Sunday, 15 April 2012

Early mornings from Himachal

Early morning scapes around Bikrama's house, starting with this retired soldier who'd taken up seeding for all the neighbors who asked, this is him scattering corn seeds.

Bikrama Devi's Pallo

I shared Bikrama’s roof for a week in a small valley in Himachal. When my bus crawled into the little town leading up to this valley, I was alone and it took some getting used to. I didn’t think much of it till I had to get to finding a place to stay for the night, that’s actually when the valley opened up to me. The big valley and its deep plunging little paths felt like they were all mine, waiting to be picked through, I felt light.  I lugged my bags forward looking for the right signs, the feeling was quite like walking between the book racks in a book shop and waiting for a single book to call out to you. That’s when I saw those two guys up there. Between the fresh hay, the potted flower-sill and the tree branch supports I knew I’d stay in any place they had for sharing.

This would be the typical dinner sequence at Bikrama devi’s house. Pallo would be finishing the last of her homework in the courtyard outside, Bikrama’s husband sat near by breaking the firewood into smaller pieces for the kitchen fire.  He never said much. He was a carpenter, he’d built the entire house himself, he doted on Pallo the most, she’d told me in the evening.  During my stay there, Bikrama sat to talk every evening, about how this valley was so quiet, everybody so soft spoken it got to her head, sometimes she felt like getting out her dholak and walking down the streets singing loudly, these confessions amongst questions about meditation and why so many people from other lands came to this valley to meditate. I tried my best to explain it to her, but she shook her head half way through, saying the others were lucky, they had an education, they knew how to be silent, find silence, she had too many things to look into like the kids, the goats, the field, the oncoming winter. I stopped myself from saying anything else. I’ve learnt a little after walking through villages for some time around the country.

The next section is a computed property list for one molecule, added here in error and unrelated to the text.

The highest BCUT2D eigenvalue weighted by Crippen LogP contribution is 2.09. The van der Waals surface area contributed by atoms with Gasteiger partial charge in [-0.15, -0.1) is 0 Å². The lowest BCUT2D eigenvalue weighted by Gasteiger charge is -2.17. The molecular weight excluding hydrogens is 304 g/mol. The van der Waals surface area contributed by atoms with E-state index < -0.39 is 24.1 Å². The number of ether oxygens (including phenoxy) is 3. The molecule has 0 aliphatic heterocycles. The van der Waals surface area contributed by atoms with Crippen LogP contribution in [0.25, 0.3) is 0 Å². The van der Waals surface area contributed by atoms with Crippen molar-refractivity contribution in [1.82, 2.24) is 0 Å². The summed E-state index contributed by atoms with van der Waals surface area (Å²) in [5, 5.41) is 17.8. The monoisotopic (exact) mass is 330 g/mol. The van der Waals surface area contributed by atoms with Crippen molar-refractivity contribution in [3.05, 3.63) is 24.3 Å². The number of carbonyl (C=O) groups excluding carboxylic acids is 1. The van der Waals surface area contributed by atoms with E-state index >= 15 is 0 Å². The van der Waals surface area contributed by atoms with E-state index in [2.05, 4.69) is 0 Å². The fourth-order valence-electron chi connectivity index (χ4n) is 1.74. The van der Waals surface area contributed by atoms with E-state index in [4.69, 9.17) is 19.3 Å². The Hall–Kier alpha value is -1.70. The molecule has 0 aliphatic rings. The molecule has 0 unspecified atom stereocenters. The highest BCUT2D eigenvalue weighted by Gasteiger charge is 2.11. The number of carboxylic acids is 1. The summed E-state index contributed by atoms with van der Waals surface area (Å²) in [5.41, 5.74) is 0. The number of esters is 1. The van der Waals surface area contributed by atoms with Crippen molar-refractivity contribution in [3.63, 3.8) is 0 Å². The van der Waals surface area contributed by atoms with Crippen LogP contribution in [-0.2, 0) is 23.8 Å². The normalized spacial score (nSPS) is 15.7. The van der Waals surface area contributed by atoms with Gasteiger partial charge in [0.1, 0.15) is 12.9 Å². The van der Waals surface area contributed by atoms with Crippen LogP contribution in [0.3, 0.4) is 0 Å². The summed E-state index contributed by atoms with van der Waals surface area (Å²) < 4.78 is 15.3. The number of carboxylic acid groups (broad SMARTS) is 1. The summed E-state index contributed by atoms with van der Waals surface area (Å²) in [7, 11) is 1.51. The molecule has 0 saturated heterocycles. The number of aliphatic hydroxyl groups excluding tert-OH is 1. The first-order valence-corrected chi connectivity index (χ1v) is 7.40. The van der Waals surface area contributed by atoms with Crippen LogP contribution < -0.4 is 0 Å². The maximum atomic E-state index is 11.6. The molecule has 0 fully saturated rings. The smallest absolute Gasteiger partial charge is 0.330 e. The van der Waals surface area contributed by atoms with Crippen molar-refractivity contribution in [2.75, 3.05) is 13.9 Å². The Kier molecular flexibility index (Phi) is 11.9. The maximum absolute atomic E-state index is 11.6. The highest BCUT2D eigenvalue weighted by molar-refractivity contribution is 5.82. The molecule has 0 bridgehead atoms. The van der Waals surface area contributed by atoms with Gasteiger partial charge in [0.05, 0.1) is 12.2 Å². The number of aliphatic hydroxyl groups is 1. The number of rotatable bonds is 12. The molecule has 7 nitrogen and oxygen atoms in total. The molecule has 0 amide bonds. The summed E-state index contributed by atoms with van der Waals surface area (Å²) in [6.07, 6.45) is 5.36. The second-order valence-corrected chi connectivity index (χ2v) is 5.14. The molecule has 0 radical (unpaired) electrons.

This is Pallo’s face as her mother brushes her hair down into two tight plaits for school every morning.  

Early mornings

In Mumbai, the city, waking up really early in the morning holds out so much more to the day, to my day. It’s so much better to catch the city when it has just woken, it’s much warmer, less suspicious, people still have a sense of humour.

It’s funny how different the early morning in an Ahmedabad is in comparison, the people are so at ease with their every day routines, the old women in the street rush to meet at a friend's house to sing a few hymns to their favorite diety, a woman leans on the railing of her balcony, combing her hair, she watches me stand at the door of the house below, taking pictures. The old women finish their singing and hand out some prasaad* to me, flashing a fast smile my way as they head back hurriedly to wherever it is they came from. I’ve often thought of picking one of these old grannies and spending the day following them around their curiously busy days. They remind me of my own grandmother's routine in Quilon in central Kerala, a morning with her would mean she’d go look into the cow broth set on the wood fire in the outer kitchen (a delicious smell of wet earth-dry coal and burnt wood wafted out all at once when you stirred that broth), go get her basket and climb up a few yards up our rubber tree hill to pick some herbs (I could never figure if they were for the hair oil or for the kitchen masala), she’d take a quick look at some of the dry coconut holders collecting gummy latex from the rubber trees, and then, right there, still leaning against a tree with one hand, she'd give this wordless, wide eyed look to the high tree tops waving in the morning breeze for a moment before leaving.
I’d follow her back down as she went to see if the dry hay had been set out for the little calf and get back to the kitchen in time for the fisherwoman’s visit. I’ve always wondered what it was exactly she thought when she looked up at those treetops, sometimes she'd look down into the well in the courtyard with the exact same expression.
For now, I have to settle with early mornings elsewhere, and the secret lives of so many other silently whispering souls.


Here's me stepping back to get the bigger picture.

*prasaad : blessed sweet meats handed out just after an invocation of a deity, the pooja

Friday, 13 April 2012

Old white cement bag

This is the old man who lives down my street.
He has two posts between two trees on the street, one on the floor mat of the bookshop at the corner, and the other on the pavement in the path of all walking by. He doesn't really interact. When it's raining you can usually catch him at exactly these same spots getting wet, like an old white cement bag.